Critical thinking, an analytical quality that is required, at various lengths, of every existing video game. Before video games told complex interactive stories or pitted players from around the world, in an arena against each other, video games acted as mental tests, some more difficult than others.
“Tetris” was, and is, one of the greatest mental tests of its medium. It has, on several occasions, been the subject of academic research. Vladimir Polkhilko was the first clinical psychologist to conduct experiments using “Tetris.” It has been used in several fields including theory of computation, algorithmic theory, and cognitive psychology.
“Tetris” or “Те́трис” is a Soviet title-matching puzzle video game originally designed and programmed by Alexey Pajitnov. Alexey was born in 1956, he developed “Tetris” while working for the Dordnitsyn Computing Centre of the Soviet Academy of Sciences in Moscow.
Pajitnov was an artificial intelligence researcher tasked with testing the capabilities of new hardware, he would do so by writing simple games for them. He created “Tetris,” the name derives from the Greek numerical prefix “tetra” and Pajitnov’s love for tennis, combining the terms. Originally he wanted to create the game around pentominoes, but instead found that too difficult, and used tetrominoes (a four-element special case of polyminoes).
The Elektronika 60 that he had been working with had only text based display, so the tetrominoes formed letter characters, he soon realized the completed lines caused the screen to fill up too quickly, so he decided to make them disappear. With that he had created “Tetris.” With the help of 16-year old (at the time) Vadim Gerasimov who ported Pajitnov’s original game to the PC architecture, and Dmitry Pavolvsky, the game began spreading throughout Moscow. The game was ported to the IBM PC.
Unsure of how to publish his game and fearful of the response of the Soviet regime if he did so, Pajitnov took the opportunity offered by Perestrika and gave the rights to the Soviet government for ten years. Pajitnov did not receive any royalties for the game.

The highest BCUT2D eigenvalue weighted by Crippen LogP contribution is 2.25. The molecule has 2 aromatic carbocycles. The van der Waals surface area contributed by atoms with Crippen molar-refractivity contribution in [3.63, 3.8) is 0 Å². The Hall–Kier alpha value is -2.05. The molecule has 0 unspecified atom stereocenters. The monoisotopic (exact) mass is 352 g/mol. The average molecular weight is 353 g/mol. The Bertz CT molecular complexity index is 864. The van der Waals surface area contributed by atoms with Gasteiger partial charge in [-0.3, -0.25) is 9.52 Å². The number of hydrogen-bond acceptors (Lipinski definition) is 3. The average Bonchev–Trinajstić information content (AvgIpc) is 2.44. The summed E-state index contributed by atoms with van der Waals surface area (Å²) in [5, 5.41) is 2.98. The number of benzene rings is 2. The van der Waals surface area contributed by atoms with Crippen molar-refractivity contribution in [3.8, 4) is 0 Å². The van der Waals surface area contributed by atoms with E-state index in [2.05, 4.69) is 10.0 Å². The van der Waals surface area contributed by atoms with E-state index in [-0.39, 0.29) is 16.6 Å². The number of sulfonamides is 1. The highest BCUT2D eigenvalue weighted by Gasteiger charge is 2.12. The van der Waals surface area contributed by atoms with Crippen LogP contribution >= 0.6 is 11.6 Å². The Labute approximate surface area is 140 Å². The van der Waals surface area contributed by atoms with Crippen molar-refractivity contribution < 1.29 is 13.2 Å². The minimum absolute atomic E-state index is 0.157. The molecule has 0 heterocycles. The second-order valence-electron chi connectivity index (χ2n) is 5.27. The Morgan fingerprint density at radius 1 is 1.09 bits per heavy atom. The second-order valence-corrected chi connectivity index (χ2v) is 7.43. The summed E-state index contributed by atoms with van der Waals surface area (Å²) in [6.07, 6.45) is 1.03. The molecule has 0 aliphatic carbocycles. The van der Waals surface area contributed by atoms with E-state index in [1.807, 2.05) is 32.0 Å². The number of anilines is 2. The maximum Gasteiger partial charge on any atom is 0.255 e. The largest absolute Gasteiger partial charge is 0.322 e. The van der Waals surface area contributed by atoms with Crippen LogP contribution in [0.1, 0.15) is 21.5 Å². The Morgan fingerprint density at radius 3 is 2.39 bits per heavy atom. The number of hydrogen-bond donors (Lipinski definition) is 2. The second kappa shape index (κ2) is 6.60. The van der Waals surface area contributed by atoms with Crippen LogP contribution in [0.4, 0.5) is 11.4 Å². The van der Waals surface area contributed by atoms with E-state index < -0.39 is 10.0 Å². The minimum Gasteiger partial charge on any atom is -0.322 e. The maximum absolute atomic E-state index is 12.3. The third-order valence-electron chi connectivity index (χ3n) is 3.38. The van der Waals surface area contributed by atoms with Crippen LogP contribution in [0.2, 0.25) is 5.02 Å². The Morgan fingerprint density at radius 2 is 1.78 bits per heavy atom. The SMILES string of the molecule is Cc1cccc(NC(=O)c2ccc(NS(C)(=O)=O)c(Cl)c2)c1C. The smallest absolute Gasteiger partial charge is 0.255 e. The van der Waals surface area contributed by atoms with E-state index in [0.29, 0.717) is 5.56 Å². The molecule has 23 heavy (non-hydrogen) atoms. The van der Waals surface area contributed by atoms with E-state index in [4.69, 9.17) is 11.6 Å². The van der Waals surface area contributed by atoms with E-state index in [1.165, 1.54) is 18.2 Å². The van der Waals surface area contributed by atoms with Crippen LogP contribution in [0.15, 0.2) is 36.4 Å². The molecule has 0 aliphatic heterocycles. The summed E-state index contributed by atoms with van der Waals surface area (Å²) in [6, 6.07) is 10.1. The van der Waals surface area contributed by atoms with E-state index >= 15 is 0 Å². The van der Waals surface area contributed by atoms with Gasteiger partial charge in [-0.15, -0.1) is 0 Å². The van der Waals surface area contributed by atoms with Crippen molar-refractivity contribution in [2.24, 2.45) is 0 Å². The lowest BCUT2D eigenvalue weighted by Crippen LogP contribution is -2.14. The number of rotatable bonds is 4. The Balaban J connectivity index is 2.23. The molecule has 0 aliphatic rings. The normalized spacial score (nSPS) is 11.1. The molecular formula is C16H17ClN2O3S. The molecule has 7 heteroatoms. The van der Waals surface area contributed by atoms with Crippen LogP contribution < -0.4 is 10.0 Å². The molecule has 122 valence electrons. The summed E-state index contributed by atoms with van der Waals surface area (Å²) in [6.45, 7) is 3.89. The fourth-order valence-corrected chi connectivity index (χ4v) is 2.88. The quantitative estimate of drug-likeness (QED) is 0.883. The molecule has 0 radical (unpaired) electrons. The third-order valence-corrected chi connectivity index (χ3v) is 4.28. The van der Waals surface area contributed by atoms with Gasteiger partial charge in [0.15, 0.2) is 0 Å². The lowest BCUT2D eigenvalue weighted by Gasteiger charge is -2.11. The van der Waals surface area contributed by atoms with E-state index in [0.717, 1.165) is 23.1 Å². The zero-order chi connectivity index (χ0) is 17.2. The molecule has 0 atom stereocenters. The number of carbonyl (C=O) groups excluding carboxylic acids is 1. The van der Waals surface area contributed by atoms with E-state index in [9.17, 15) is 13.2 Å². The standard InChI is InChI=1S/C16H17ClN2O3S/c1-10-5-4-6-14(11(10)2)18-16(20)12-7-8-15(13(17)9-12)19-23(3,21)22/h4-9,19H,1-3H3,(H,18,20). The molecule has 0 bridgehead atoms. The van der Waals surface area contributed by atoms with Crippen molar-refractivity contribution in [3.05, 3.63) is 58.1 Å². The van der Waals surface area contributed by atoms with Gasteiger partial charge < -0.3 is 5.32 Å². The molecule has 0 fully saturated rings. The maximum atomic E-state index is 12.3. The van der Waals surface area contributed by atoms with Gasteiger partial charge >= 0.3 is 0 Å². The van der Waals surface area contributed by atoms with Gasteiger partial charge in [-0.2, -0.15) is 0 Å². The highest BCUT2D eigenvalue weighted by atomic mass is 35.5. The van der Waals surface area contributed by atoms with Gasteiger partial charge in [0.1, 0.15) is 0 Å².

“Tetris” was the first game to be exported from the USSR to the United States. It was published by Spectrum Holobyte for Commodore 64 and IBM PC.
Many details on licensing are still uncertain, but in 1987 Andromeda managed to obtain copyright licensing for the IBM PC version and any other home computer system. They released a 1988 version on their Commodore 64 platform.
By 1989, half a dozen different companies claimed rights to create and distribute “Tetris” software for home computers, game consoles, and handheld systems. Elorg, however, held that none of the companies were legally entitled to produce an arcade version, and signed those rights over to Atari Games, while it signed non-Japanese console and handheld rights over to Nintendo.
“Tetris” was on show at the January 1988 Consumer Electronics Show in Las Vegas, where it was picked up by Dutch games publisher Henk Rogers, then based in Japan, which eventually led to an agreement brokered with Nintendo that saw “Tetris” bundled with every Game Boy. Rogers later stated “Tetris made Game Boy and Game Boy made Tetris.”
With so many rights, there were so many lawsuits. Atari Games had sued Nintendo for the rights, but the courts ruled that Nintendo was the only company with the rights to “Tetris” on home game systems. Atari’s software division Tengen caused Tengen to recall an unknown number of copies sold of “TETRIS: The Soviet Mind Game.” Lawsuites between the companies over the NES version would continue through 1993.
Pajitnov moved to the United Stated in 1991. It wasn’t until 1996 when he started earning royalties once him and Henk Rogers formed The Tetris Company. Upon formation of the company many game publishers received cease-and-desist letters to take down knock-off versions of the game.
The game has been studied by computer scientists, psychologists, and mathematicians as well. We still see the impact of “Tetris” in popular culture every day, being featured at the Sochi 2014 Paralympic Games and having its memorable theme featured in Ubisoft’s “Just Dance 2015.”
In 2009, Game Informer put “Tetris” third on their list of Top 200 Games of all Time. The New York Times reported “Tetris” was named to a list of the ten most important video games of all time. After announced at the 2007 Game Developers Conference, the Library of Congress took up the video game preservation proposal and began with 10 games, including “Tetris.”
In a time where video games had just become popularized in the United States, Alexey Pajitnov and his team created a game more addictive and complex than anything that had yet to be released. At the time, no one knew where the future of video games would go, or how it would evolve, it is, and has always been an art like no other. The art of storytelling, graphic design, are all apparent, but it was all built on a foundation of critical thinking and mental dexterity, something that other art mediums don’t have.